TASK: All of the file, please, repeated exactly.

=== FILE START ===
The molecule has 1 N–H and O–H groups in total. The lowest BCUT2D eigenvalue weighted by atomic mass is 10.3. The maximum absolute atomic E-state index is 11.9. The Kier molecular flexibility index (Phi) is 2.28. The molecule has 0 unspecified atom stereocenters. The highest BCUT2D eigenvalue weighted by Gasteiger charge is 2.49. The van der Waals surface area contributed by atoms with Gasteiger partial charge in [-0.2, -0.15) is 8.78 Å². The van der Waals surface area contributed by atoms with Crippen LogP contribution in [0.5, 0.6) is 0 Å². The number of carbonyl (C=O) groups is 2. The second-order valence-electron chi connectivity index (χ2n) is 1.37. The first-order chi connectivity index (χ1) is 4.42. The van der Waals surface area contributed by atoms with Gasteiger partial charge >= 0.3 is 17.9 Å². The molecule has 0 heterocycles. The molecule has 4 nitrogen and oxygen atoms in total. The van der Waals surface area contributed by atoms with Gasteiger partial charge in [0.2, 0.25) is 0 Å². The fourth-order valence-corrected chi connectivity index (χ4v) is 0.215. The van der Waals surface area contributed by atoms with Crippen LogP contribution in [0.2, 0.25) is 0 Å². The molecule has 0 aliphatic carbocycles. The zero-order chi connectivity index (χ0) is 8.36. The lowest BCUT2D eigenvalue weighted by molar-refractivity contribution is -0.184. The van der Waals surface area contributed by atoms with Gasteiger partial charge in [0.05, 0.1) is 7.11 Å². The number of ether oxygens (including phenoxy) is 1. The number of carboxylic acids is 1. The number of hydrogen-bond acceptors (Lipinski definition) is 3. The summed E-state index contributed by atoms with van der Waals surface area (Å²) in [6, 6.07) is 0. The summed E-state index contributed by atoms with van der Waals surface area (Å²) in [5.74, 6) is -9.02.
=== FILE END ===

The molecule has 1 N–H and O–H groups in total. The lowest BCUT2D eigenvalue weighted by atomic mass is 10.3. The maximum absolute atomic E-state index is 11.9. The Kier molecular flexibility index (Phi) is 2.28. The molecule has 0 unspecified atom stereocenters. The highest BCUT2D eigenvalue weighted by Gasteiger charge is 2.49. The van der Waals surface area contributed by atoms with Gasteiger partial charge in [-0.2, -0.15) is 8.78 Å². The van der Waals surface area contributed by atoms with Crippen LogP contribution in [0.5, 0.6) is 0 Å². The number of carbonyl (C=O) groups is 2. The second-order valence-electron chi connectivity index (χ2n) is 1.37. The first-order chi connectivity index (χ1) is 4.42. The van der Waals surface area contributed by atoms with Gasteiger partial charge >= 0.3 is 17.9 Å². The molecule has 0 heterocycles. The molecule has 4 nitrogen and oxygen atoms in total. The van der Waals surface area contributed by atoms with Gasteiger partial charge in [0.2, 0.25) is 0 Å². The fourth-order valence-corrected chi connectivity index (χ4v) is 0.215. The van der Waals surface area contributed by atoms with Crippen LogP contribution in [0.2, 0.25) is 0 Å². The molecule has 0 aliphatic carbocycles. The zero-order chi connectivity index (χ0) is 8.36. The lowest BCUT2D eigenvalue weighted by molar-refractivity contribution is -0.184. The van der Waals surface area contributed by atoms with Gasteiger partial charge in [0.05, 0.1) is 7.11 Å². The number of ether oxygens (including phenoxy) is 1. The number of carboxylic acids is 1. The number of hydrogen-bond acceptors (Lipinski definition) is 3. The summed E-state index contributed by atoms with van der Waals surface area (Å²) in [6, 6.07) is 0. The summed E-state index contributed by atoms with van der Waals surface area (Å²) in [5.74, 6) is -9.02.